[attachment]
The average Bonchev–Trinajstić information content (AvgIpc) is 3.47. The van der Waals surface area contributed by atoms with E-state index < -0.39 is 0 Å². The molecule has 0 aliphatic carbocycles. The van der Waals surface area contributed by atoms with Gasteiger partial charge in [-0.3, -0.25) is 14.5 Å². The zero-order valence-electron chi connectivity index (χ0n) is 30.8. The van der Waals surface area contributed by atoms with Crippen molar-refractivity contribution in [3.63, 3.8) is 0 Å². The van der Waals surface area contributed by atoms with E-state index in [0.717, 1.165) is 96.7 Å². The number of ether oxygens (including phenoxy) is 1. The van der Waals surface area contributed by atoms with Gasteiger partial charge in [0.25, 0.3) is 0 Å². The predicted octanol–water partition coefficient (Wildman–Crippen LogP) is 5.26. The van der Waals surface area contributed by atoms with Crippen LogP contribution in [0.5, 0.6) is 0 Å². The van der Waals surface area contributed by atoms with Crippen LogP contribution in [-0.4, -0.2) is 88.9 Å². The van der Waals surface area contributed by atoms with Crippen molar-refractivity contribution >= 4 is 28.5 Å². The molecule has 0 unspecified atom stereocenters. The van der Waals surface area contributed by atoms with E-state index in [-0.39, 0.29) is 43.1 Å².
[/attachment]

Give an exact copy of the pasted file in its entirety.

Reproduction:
The average Bonchev–Trinajstić information content (AvgIpc) is 3.47. The van der Waals surface area contributed by atoms with E-state index < -0.39 is 0 Å². The molecule has 0 aliphatic carbocycles. The van der Waals surface area contributed by atoms with Gasteiger partial charge in [-0.3, -0.25) is 14.5 Å². The zero-order valence-electron chi connectivity index (χ0n) is 30.8. The van der Waals surface area contributed by atoms with Crippen molar-refractivity contribution in [3.63, 3.8) is 0 Å². The van der Waals surface area contributed by atoms with E-state index in [0.717, 1.165) is 96.7 Å². The number of ether oxygens (including phenoxy) is 1. The van der Waals surface area contributed by atoms with Gasteiger partial charge in [0.25, 0.3) is 0 Å². The predicted octanol–water partition coefficient (Wildman–Crippen LogP) is 5.26. The van der Waals surface area contributed by atoms with Crippen LogP contribution in [0.5, 0.6) is 0 Å². The van der Waals surface area contributed by atoms with Crippen LogP contribution in [-0.4, -0.2) is 88.9 Å². The van der Waals surface area contributed by atoms with Crippen molar-refractivity contribution >= 4 is 28.5 Å². The molecule has 0 unspecified atom stereocenters. The van der Waals surface area contributed by atoms with E-state index in [-0.39, 0.29) is 43.1 Å².